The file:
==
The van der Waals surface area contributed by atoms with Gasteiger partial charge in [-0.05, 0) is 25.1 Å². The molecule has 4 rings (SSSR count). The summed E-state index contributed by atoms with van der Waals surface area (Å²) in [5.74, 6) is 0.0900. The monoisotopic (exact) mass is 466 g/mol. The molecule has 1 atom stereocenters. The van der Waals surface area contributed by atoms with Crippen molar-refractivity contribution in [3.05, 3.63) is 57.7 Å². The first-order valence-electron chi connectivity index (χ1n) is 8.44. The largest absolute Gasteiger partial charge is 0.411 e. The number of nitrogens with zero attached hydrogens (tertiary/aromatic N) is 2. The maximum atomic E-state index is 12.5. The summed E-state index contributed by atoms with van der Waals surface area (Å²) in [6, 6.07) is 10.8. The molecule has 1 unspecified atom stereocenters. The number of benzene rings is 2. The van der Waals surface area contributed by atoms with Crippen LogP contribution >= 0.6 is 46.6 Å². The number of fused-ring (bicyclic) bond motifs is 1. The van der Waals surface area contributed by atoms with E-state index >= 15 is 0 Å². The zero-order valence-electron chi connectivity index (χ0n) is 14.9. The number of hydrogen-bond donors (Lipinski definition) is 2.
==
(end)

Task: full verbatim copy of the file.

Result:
The van der Waals surface area contributed by atoms with Gasteiger partial charge in [-0.05, 0) is 25.1 Å². The molecule has 4 rings (SSSR count). The summed E-state index contributed by atoms with van der Waals surface area (Å²) in [5.74, 6) is 0.0900. The monoisotopic (exact) mass is 466 g/mol. The molecule has 1 atom stereocenters. The van der Waals surface area contributed by atoms with Crippen molar-refractivity contribution in [3.05, 3.63) is 57.7 Å². The first-order valence-electron chi connectivity index (χ1n) is 8.44. The largest absolute Gasteiger partial charge is 0.411 e. The number of nitrogens with zero attached hydrogens (tertiary/aromatic N) is 2. The maximum atomic E-state index is 12.5. The summed E-state index contributed by atoms with van der Waals surface area (Å²) in [6, 6.07) is 10.8. The molecule has 1 unspecified atom stereocenters. The number of benzene rings is 2. The van der Waals surface area contributed by atoms with Crippen LogP contribution >= 0.6 is 46.6 Å². The number of fused-ring (bicyclic) bond motifs is 1. The van der Waals surface area contributed by atoms with E-state index >= 15 is 0 Å². The zero-order valence-electron chi connectivity index (χ0n) is 14.9. The number of hydrogen-bond donors (Lipinski definition) is 2.